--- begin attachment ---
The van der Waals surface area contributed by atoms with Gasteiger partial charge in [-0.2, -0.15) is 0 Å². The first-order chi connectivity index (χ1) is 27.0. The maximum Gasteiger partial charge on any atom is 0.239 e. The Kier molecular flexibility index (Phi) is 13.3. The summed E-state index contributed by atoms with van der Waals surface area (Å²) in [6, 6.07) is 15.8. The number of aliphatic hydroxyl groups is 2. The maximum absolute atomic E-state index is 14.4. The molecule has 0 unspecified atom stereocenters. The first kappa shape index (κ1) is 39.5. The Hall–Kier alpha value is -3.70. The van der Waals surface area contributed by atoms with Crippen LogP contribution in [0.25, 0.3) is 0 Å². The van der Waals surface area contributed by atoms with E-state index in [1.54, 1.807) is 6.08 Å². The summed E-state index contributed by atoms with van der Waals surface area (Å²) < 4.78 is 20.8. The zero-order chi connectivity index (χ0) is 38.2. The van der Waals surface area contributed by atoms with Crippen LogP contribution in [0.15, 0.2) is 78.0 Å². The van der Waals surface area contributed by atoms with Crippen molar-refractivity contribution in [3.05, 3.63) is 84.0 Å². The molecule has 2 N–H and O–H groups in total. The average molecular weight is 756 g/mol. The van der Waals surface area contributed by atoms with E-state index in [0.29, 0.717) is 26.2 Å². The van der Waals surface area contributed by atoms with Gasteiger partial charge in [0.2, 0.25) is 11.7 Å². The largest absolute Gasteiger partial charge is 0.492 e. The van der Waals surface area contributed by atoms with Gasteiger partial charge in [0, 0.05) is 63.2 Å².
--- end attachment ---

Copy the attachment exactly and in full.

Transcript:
The van der Waals surface area contributed by atoms with Gasteiger partial charge in [-0.2, -0.15) is 0 Å². The first-order chi connectivity index (χ1) is 27.0. The maximum Gasteiger partial charge on any atom is 0.239 e. The Kier molecular flexibility index (Phi) is 13.3. The summed E-state index contributed by atoms with van der Waals surface area (Å²) in [6, 6.07) is 15.8. The number of aliphatic hydroxyl groups is 2. The maximum absolute atomic E-state index is 14.4. The molecule has 0 unspecified atom stereocenters. The first kappa shape index (κ1) is 39.5. The Hall–Kier alpha value is -3.70. The van der Waals surface area contributed by atoms with Crippen LogP contribution in [0.25, 0.3) is 0 Å². The van der Waals surface area contributed by atoms with E-state index in [1.54, 1.807) is 6.08 Å². The summed E-state index contributed by atoms with van der Waals surface area (Å²) < 4.78 is 20.8. The zero-order chi connectivity index (χ0) is 38.2. The van der Waals surface area contributed by atoms with Crippen LogP contribution in [0.15, 0.2) is 78.0 Å². The van der Waals surface area contributed by atoms with Crippen molar-refractivity contribution in [3.05, 3.63) is 84.0 Å². The molecule has 2 N–H and O–H groups in total. The average molecular weight is 756 g/mol. The van der Waals surface area contributed by atoms with E-state index in [0.29, 0.717) is 26.2 Å². The van der Waals surface area contributed by atoms with Gasteiger partial charge in [0.2, 0.25) is 11.7 Å². The largest absolute Gasteiger partial charge is 0.492 e. The van der Waals surface area contributed by atoms with Gasteiger partial charge in [0, 0.05) is 63.2 Å².